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How social forestry and private investments can save Indonesia’s forests 

Blog | Wed, 10 Apr, 2024 · 11 min read

Two decades ago, the Wawowae community in Flores, a picturesque island of mountains, forests and lakes in Indonesia, made a solemn vow.   

"We gathered on top of a hill, and made a promise not to harm the forests that sustain us," recalls Nikolaus Moka, a village elder.   

The ritual, known as “Ri’i”, forbids villagers from cutting down trees and is one of many customary practices in Indonesia that treat natural spaces as sacred. Anyone breaking the rules in Wawowae faces sanctions, and, it is believed, a curse.   

For Moka, it was necessary to perform Ri’i given that most of Wawowae’s 1,680 inhabitants are farmers who depend on healthy land to cultivate their Arabica coffee.   

“In this village, the relationship between people and nature is very close,” he explains. “Humans and nature must be in harmony and in this village, we have all agreed to protect nature.”  

Throughout Indonesia, traditional customs like Ri’i that belong to the country’s myriad ethnic groups and local communities are deeply intertwined in ongoing efforts to protect the environment and its vital ecosystems, especially in the face of deforestation.  

Following rampant deforestation, which led to the loss of 3 million hectares of forests between 2009 and 2015, numbers started to decline in 2016. This shift can attributed, at least in part, to government policies such as a moratorium on clearing primary forests and peatlands. From 2021 to 2022, the Indonesian government reported 104,032 hectares of forest loss.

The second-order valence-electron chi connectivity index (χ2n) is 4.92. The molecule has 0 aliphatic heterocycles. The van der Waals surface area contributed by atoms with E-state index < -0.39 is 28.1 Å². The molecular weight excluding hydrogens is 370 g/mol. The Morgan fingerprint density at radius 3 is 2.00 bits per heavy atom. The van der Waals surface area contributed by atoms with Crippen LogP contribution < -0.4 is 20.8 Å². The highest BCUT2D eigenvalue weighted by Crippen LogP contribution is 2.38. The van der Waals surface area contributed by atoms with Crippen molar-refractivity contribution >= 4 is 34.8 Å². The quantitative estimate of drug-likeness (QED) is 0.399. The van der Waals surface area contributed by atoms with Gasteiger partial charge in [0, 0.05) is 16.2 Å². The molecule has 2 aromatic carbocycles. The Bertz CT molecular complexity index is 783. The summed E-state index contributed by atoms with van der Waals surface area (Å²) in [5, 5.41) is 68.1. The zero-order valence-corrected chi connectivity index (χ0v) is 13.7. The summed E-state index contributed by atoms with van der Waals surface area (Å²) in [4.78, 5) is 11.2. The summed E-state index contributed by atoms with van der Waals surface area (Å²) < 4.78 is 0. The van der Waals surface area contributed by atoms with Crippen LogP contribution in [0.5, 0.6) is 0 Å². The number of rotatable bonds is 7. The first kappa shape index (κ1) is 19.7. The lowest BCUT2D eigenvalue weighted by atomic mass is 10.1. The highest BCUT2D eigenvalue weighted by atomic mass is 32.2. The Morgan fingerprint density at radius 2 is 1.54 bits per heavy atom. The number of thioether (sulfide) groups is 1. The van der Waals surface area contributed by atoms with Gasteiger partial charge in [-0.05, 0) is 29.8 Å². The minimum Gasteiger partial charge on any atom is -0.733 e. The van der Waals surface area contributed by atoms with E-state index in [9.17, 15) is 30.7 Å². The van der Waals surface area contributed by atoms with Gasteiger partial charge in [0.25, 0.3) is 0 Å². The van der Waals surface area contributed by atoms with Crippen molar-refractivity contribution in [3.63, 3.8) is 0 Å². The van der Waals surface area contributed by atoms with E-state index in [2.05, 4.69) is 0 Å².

However, deforestation remains a threat, mostly driven by global demand for palm oil and other commodities, as well as the need to create jobs and earn foreign exchange.  

Empowering community forestry programmes  

In 2016, the Indonesian government pledged to transfer 12.7 million hectares of state land to local communities within five years, in recognition of the vital role local communities play in environmental protection. By 2022, local communities had been granted land titles to 4.7 million hectares of forests under the initiative, which aims to cut carbon emissions and nurture biodiversity by slowing deforestation.  

"Local communities are the best guardians of their forests. They have a deep understanding of the ecosystems they call home and a vested interest in managing them sustainably,” says Musdhalifah Machmud, Deputy Minister for Food and Agriculture at the Coordinating Ministry for Economic Affairs in Indonesia. “When local communities have secure access to forest land and resources, they are most likely to protect them for future generations."   

The village of Gunung Salihan in Sumatra shows what community-led forest management can achieve. Threatened by the expansion of palm plantations, the community rallied together to apply for ‘hutan desa’ or village forest status, thereby securing legal rights to protect and manage their forest. Village forest is one of five social forestry schemes in Indonesia.   

Villagers now patrol their forest weekly to prevent illegal activities such as logging and encroachment. “If there are threats, we can now ask for assistance from the government,” says Darmus, head of the village forest management committee for Gunung Salihan.   

Private investments are key  

Besides social forestry schemes like the village forest model, private investments form part of Indonesia’s Forest and Other Land Use (FOLU) Net Sink 2030 strategy, an ambitious plan to turn forests into a net carbon sink by 2030.